Welcome to Employment Edit, our regular update giving the pick of the key developments in employment law from the last couple of weeks:

  • Disability discrimination – The EAT has held in Land Registry v Houghton that an automatic disentitlement to a bonus following a series of warnings due to disability-related sickness absences amounted to unfavourable treatment arising from a disability. An element of discretion and flexibility in a bonus scheme that is linked to attendance is likely to be necessary to justify the bonus scheme as a proportionate means of achieving a legitimate aim.
  • Investigations – The Court of Appeal’s decision in Shrestha v Genesis Housing Association has made it clear that an employer does not have to investigate each and every line of defence that an employee puts forward in response to allegations of misconduct as long as the employer carries out as much investigation into the matter as was reasonable in the circumstances.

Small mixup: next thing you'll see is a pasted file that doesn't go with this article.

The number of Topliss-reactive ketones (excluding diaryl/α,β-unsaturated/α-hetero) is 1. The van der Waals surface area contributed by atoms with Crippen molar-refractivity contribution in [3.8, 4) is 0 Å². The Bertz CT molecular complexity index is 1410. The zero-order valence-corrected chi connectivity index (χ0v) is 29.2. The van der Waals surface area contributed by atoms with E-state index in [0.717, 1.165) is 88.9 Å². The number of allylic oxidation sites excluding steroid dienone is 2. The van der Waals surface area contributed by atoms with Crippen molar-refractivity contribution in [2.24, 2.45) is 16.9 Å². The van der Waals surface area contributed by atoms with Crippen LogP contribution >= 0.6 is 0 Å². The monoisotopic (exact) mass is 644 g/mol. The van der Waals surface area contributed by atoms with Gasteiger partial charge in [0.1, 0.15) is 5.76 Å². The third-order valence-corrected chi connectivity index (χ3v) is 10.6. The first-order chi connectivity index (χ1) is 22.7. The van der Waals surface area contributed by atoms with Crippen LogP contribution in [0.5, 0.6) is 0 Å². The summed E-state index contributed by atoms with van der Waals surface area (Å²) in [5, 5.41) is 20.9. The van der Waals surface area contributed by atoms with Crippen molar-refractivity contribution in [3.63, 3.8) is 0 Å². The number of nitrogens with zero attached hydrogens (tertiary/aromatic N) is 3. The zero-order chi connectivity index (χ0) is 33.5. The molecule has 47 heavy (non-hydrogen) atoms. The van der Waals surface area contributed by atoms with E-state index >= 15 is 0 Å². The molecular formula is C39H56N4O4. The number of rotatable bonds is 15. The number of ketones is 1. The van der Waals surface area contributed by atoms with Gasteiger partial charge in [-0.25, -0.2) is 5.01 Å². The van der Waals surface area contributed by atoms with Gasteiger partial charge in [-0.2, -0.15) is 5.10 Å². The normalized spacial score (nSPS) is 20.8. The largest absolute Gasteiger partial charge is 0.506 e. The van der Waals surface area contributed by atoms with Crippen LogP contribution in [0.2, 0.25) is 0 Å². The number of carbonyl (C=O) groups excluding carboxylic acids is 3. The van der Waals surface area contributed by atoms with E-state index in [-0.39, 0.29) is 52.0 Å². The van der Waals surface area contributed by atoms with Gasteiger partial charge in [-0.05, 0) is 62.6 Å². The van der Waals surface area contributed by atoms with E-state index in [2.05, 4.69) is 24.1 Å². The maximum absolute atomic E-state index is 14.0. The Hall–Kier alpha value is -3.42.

• Review of tribunal fees – The Business Secretary, Vince Cable, has announced a review into the impact of employment tribunal fees and, in particular, whether they impose a barrier to justice. This follows the publication of statistics showing a drop of 70% in single employment tribunal claims for the period April to June 2014, compared to the same period in 2013. The findings of the review are expected to be published in a few weeks.
  • Enforced subject access requests – Section 56 of the Data Protection Act 1998 (DPA) is expected to be brought into force on 10 March 2015, to make it a criminal offence to request an enforced subject access request. This means employers will be prohibited from asking job applicants to request a copy of their criminal records in order to check whether they have any criminal convictions. This change does not prevent employers carrying out DBS checks for those jobs for which it is required or obtaining basic disclosure checks, so it is still possible to check for criminal convictions through these routes.